Love is the unifying theme in Paris, Je T'Aime, an anthology film in which 18 teams of filmmakers were assigned to make a five- or six-minute narrative short about a separate Parisian neighborhood. The producers go out of their way to avoid cliché. Once we get past the Paris-Love equation, the choice of collaborators is surprisingly fresh - no Audrey Tautou or Catherine Deneuve, only a soupon of Gérard Depardieu. A few of the filmmakers come across as tourists, but most strive to show the Paris that other movies somehow missed.
Gus Van Sant, stationed in the gay mecca of Le Marais, gives us two of his patented surfer boys cruising each other in a printing shop while Marianne Faithfull looks on. On the Tuileries Metro platform, Joel and Ethan Coen couldn't resist getting a wordless Steve Buscemi into his usual urban scrape. Japanese director Nobuhiro Suwa populates the Place des Victoires with ghosts before the eyes of a distraught Juliette Binoche. Olivier Assayas sets up Maggie Gyllenhaal as a movie actress looking to score some drugs, and also some love, in the Quartier des Enfants Rouges.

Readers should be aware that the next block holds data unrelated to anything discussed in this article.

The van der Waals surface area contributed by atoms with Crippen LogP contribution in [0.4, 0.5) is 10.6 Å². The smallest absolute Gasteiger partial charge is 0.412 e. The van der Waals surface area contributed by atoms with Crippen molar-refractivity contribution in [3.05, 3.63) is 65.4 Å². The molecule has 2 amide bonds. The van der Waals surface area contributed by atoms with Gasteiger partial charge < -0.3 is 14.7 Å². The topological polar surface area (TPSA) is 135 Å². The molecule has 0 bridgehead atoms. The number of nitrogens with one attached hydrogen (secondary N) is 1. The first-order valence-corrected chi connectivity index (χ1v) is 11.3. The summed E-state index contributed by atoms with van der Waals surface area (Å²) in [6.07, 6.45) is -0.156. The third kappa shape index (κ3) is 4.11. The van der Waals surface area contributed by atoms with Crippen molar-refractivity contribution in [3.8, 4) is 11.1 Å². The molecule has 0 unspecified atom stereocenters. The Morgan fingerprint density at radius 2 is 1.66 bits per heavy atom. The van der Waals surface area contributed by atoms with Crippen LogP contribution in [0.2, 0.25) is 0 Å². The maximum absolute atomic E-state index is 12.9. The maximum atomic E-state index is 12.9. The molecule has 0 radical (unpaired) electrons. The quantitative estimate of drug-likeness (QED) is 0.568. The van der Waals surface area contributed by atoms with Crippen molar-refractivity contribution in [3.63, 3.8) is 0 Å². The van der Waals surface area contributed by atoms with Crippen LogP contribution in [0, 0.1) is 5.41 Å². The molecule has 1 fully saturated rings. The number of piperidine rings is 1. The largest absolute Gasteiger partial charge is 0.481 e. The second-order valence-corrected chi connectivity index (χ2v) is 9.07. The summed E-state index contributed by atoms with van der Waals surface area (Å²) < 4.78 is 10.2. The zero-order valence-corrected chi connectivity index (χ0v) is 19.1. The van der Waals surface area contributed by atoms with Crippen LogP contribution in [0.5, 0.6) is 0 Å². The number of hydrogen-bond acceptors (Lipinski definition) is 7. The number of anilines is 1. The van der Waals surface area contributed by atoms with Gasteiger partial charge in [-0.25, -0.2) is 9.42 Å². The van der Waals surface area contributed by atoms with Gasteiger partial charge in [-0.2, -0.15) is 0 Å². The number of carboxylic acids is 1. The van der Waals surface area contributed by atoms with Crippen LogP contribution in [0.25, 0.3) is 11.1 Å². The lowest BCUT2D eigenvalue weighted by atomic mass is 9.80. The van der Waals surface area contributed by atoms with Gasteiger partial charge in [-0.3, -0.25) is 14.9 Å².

Not since Gene Kelly has an American in Paris been quite so good-naturedly appealing as Carol (Margo Martindale), an overweight, middle-aged postal employee from Denver who, in director Alexander Payne's gentle, moving vignette, has an epiphany sitting by herself on a park bench, eating a sandwich. She butchers the French language and dines alone in the capital of love, but she's satisfied with every single crumb. She's been dreaming about this trip for years, and now it's even better than she imagined. Paris makes her feel alive. Us, too.